@doushantuo That looks excellent, Ben, there are a few for sale but I'll see if I can borrow it  - I also came across this 2005 free access paper with Bates as co-author, also with colour pics that made some confusing details clear. :)

Silurian retiolitid graptolites: Morphology and evolution

 

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doushantuo

eudgeesllifernakrihstlanthc.jpg

 

the number of graptolite papers I've read number into the hundreds,can you tell or not?

 

 

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Bobby Rico

Fantastic spot Tarquin It is a good job you have an eye for the details. Very interesting specimens and nice photo too. Thank you

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ynot

Nice catch and acquisition!:thumbsu:

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TqB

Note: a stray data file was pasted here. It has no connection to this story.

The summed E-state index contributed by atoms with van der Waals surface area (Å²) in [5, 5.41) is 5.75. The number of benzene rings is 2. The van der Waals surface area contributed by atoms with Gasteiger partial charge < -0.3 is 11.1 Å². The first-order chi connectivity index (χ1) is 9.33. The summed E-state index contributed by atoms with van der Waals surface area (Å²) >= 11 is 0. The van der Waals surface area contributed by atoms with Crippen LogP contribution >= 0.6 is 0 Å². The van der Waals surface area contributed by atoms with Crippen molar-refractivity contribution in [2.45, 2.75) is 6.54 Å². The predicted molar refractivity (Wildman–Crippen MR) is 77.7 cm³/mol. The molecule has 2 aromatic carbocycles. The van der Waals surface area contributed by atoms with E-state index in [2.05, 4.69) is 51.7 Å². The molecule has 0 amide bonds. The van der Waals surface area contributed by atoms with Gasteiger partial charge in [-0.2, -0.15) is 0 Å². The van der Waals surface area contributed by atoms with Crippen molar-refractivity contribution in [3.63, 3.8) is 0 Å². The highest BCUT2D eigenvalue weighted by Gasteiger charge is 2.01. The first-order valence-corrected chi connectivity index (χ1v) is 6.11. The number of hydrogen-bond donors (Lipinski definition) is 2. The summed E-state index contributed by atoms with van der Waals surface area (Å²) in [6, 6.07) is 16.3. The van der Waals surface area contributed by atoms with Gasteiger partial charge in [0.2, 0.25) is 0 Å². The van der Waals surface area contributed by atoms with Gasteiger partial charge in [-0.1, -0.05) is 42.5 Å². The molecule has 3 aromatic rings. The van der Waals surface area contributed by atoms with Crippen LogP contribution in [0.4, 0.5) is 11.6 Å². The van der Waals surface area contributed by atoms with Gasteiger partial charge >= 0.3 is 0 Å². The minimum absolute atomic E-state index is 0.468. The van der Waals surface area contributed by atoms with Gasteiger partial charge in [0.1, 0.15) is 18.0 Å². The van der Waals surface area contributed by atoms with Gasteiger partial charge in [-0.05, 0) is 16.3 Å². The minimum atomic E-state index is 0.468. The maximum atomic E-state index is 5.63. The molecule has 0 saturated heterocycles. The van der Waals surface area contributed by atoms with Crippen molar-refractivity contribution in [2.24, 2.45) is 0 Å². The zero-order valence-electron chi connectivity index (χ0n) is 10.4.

17 hours ago, Bobby Rico said:

Fantastic spot Tarquin It is a good job you have an eye for the details. Very interesting specimens and nice photo too. Thank you

Thanks, Bobby. A big screen helps a lot. :)

15 hours ago, ynot said:

Nice catch and acquisition!:thumbsu:

Thank you!

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Manticocerasman

nice :) it is rare to see graptolites on the forum. thanks for sharing 

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Spongy Joe

Oh, that is lovely! :)

 

It's amazingly hard to find these in the field, unless you have a lot of contrast with the rock. We normally find them accidentally under the microscope, but occasionally do see them in the wild... and it's surprising how rare they are, in general. In the Llanfawr Quarries, after going there for 20 years, I've seen one Reteograptus. That's it. And last year, Mrs. Spongy found a slab with several on, in the late Llandovery. We spent the next hour looking for more in vain.

 

Is this one Pseudoplegmatograptus obesus? It certainly looks good to me, at first appearances... but she'll need to get her books out to check for other similar species. Most retiolitid taxonomy is really hard in flattened material, but this might just be a distinctive one.